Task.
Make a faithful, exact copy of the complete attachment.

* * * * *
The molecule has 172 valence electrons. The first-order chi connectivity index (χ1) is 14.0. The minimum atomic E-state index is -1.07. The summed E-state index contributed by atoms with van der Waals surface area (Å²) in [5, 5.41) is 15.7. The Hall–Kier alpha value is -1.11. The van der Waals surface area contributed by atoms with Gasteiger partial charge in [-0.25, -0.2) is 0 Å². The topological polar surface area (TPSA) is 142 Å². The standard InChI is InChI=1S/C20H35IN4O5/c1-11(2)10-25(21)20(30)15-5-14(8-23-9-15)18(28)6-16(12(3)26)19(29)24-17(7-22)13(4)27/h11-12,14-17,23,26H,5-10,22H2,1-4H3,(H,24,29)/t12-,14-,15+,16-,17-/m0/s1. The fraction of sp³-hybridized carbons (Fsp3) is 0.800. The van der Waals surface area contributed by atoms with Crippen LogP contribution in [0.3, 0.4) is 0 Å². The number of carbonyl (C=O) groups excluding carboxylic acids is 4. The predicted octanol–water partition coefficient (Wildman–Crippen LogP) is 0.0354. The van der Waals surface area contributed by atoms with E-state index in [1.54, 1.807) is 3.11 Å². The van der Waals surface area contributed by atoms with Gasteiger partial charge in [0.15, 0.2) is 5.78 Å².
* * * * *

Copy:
The molecule has 172 valence electrons. The first-order chi connectivity index (χ1) is 14.0. The minimum atomic E-state index is -1.07. The summed E-state index contributed by atoms with van der Waals surface area (Å²) in [5, 5.41) is 15.7. The Hall–Kier alpha value is -1.11. The van der Waals surface area contributed by atoms with Gasteiger partial charge in [-0.25, -0.2) is 0 Å². The topological polar surface area (TPSA) is 142 Å². The standard InChI is InChI=1S/C20H35IN4O5/c1-11(2)10-25(21)20(30)15-5-14(8-23-9-15)18(28)6-16(12(3)26)19(29)24-17(7-22)13(4)27/h11-12,14-17,23,26H,5-10,22H2,1-4H3,(H,24,29)/t12-,14-,15+,16-,17-/m0/s1. The fraction of sp³-hybridized carbons (Fsp3) is 0.800. The van der Waals surface area contributed by atoms with Crippen LogP contribution in [0.3, 0.4) is 0 Å². The number of carbonyl (C=O) groups excluding carboxylic acids is 4. The predicted octanol–water partition coefficient (Wildman–Crippen LogP) is 0.0354. The van der Waals surface area contributed by atoms with E-state index in [1.54, 1.807) is 3.11 Å². The van der Waals surface area contributed by atoms with Gasteiger partial charge in [0.15, 0.2) is 5.78 Å².